This very simple yet very delicious and flavourful plat was introduced to me by my Korean friend, Jung Sol-yi whom I met in 2002 at SUEFLE, Nantes University. I remember back then, how we often had to use gestures and pictures to express ourselves when our limited French and dictionary failed us. Or how all of us (Yumi, Zhang Ying and I) squeezed into Sol-yi's tiny one-bedroom student apartment for lunch. How she cooked for us our 1st Korean meal just outside her bedroom door at the corridor using a portable stove she borrowed from her next door neighbour.:-D How each of us took turns to introduce our country food - Yumi cooked Japanese while Ying cooked Szechuan food and I cooked Chicken curry and stir-fried noodles. It was the most beautiful 2 semesters we had together and when our long lasting friendship was formed. Whenever I made this dish, it always brings back those sweet memories of my friends whom I miss so much.

Gochujang Bulgoki
  • 1 kg pork - cut into thin slices
  • 1 carrots (medium size) - cut into thin strips like match sticks
  • 1 white onion (big) - sliced
  • 4 to 5 garlic - minced
  • 2 to 3 tbsp Korean soya sauce
  • 4 tbsp Gochujang (Korean chilli paste) - less if you are not used to spiciness
  • 2 tbsp honey
  • 1½ tsp sugar

Sol-yi's Special Sauce (Optional)

  • ½ tsp fermented soya bean paste
  • 1 to 2 tbsp Gochujang

Mix both together till well blended.

  1. In a big bowl, put all the above ingredients together and mix it well.
  2. Let it marinate in the refrigerator for at least 5 hours. If you don't have time the next day, you can prepare this the night before, it tastes even better.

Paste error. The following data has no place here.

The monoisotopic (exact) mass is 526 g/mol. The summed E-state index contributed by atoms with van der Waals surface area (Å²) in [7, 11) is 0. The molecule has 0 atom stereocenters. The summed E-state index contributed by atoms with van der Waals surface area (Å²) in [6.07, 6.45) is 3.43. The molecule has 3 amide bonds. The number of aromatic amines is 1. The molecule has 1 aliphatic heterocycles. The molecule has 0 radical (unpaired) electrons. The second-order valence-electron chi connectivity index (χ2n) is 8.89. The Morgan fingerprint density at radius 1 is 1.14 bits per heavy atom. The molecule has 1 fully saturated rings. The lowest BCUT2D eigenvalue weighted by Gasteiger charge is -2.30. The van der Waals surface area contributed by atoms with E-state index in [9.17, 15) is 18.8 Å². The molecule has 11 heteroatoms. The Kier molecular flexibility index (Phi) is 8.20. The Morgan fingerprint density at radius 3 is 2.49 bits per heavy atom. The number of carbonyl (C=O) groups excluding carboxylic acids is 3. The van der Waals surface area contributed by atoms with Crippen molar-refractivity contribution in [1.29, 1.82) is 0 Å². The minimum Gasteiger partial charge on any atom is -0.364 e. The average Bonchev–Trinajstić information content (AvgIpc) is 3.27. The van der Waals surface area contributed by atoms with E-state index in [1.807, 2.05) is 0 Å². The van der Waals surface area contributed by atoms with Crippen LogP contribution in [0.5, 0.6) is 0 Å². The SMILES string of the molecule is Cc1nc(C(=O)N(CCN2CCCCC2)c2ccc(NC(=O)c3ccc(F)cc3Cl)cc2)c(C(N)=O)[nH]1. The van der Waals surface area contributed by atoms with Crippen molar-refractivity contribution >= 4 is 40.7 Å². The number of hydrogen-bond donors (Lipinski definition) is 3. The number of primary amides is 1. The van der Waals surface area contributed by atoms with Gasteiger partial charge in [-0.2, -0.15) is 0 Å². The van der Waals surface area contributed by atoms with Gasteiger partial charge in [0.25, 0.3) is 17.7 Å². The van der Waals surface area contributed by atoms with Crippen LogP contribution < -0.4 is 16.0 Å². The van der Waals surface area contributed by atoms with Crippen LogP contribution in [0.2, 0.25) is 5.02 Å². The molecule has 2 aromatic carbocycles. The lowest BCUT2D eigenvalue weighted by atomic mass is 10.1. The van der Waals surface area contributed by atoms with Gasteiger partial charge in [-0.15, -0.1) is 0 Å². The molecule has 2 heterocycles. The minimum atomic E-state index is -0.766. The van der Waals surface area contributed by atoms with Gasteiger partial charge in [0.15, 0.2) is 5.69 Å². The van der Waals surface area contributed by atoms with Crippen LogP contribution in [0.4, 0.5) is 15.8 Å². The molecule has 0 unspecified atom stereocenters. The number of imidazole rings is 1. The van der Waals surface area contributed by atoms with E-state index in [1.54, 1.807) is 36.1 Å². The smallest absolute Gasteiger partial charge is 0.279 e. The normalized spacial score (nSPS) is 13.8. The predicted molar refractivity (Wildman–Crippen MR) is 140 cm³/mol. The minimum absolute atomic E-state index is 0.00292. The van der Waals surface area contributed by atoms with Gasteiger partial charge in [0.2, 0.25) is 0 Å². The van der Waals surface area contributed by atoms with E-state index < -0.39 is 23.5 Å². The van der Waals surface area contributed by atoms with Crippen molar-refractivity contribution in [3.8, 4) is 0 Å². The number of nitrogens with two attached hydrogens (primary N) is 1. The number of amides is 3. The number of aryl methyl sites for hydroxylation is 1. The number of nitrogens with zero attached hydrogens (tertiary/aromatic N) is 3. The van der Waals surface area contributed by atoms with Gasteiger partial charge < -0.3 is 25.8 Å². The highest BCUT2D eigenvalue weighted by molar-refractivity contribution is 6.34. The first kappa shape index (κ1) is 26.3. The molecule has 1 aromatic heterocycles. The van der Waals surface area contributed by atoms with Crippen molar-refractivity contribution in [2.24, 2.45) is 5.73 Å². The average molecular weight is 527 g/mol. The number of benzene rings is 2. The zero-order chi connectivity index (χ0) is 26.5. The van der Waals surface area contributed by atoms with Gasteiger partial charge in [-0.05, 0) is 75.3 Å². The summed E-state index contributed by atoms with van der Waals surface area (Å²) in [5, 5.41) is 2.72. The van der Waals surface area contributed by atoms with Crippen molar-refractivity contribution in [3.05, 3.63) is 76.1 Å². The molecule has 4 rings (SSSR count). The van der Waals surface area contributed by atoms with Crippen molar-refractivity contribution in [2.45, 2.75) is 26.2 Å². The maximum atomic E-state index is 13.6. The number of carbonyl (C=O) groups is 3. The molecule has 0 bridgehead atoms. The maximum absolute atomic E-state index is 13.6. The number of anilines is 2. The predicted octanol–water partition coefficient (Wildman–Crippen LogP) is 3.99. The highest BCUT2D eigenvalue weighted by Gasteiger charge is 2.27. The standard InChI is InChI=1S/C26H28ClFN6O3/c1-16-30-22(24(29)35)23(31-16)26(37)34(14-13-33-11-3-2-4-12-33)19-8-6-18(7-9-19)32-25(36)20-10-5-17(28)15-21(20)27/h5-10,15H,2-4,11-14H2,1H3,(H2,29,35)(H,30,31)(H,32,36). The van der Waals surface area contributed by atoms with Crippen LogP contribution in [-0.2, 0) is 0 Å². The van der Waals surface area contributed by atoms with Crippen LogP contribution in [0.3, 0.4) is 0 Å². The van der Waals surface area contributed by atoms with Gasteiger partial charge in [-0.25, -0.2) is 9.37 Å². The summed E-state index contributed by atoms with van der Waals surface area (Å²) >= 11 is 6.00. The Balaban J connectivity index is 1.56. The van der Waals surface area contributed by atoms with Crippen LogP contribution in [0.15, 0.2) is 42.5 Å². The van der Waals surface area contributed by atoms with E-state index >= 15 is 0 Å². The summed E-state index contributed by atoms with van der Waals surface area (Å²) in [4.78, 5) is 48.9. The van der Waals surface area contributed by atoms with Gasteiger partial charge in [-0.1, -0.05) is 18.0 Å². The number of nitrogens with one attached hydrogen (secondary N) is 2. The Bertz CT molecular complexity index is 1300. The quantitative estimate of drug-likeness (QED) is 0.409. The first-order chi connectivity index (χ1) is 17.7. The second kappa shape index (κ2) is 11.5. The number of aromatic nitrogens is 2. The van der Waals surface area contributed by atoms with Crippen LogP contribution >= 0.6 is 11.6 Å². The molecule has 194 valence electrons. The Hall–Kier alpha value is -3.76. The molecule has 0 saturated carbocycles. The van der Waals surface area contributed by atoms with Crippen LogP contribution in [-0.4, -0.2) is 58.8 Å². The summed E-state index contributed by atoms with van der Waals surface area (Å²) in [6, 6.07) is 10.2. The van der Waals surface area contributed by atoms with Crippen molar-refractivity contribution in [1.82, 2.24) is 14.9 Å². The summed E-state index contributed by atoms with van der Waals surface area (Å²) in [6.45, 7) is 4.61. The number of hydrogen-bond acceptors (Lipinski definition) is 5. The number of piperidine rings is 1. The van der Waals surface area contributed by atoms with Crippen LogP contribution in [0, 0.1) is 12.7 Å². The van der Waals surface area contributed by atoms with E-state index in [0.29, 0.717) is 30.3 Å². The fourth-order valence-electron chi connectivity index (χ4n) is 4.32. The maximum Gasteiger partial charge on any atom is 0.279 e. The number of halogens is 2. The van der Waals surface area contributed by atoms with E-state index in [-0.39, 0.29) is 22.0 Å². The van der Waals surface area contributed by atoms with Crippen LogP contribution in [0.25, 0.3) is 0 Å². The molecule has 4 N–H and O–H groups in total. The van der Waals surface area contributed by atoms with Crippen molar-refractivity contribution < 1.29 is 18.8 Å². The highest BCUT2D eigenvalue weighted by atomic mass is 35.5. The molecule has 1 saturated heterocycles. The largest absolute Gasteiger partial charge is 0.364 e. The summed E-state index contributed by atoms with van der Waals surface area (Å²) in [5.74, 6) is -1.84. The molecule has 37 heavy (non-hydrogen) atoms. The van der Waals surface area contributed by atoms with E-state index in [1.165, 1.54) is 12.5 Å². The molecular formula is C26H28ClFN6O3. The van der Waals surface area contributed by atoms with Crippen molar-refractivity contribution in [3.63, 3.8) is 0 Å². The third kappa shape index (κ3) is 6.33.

3. Stir-fry the marinated pork mixture in a non-stick pan without any oil until the meat is cooked. Add a little bit of hot water to the mixture if needed.
  4. Taste to see if it is spicy enough for you. If not, add a bit more of Gochujang.

How to eat it Korean style?

  1. First, put a piece of lettuce on your palm.
  2. Put a tablespoon of round/Japanese rice on the lettuce, then top it with the Spicy Pork. For an extra kick, you can put a bit of the special sauce on top of the rice before putting the spicy pork.
  3. Bundle up the lettuce and enjoy. It's quite a mouthful.
Gochujang Bulgoki ingredientsGochujang Bulgoki marinate
The Verdict

mmm... it tasted still as good like the time I made it together with Sol-yi. Pierre likes it too. His only critic is that I made it a bit too spicy for him. Hehehe... I was happily adding spoonful after spoonful of Gochujang to the pork mixture before I remembered that Pierre can't take as spicy as me. Oops! Too late. Well, the poor guy still happily finished his spicy Bulgoki and even had a second helping.;-)

This dish can be eaten with plain ordinary steam rice or with round/Japanese rice. Pierre prefers his with plain Basmati rice while I prefer to eat mine the Korean way.


Gochujan (Korean chilli paste) is quite spicy so remember to go easy with it when adding it to your marinated mixture. It is better to put less in the marinate if you aren't sure how spicy it would be when cooked. You can always add more in during cooking stage if it is not spicy enough for you.

And also it might be better to test taste it (dab your finger on the marinated mixture) to check if it is salty enough before adding a 3rd spoonful of soya sauce, as it will make it taste saltier.

Regarding Korean soya sauce, for those who don't have it, you can replace it with Chinese light soya sauce. In this case, you have to add less because Chinese soya sauce tends to be saltier. I have made this dish before using Chinese light soya sauce and it still tastes as good.

Gochujang BulgogiGochujang Bulgoki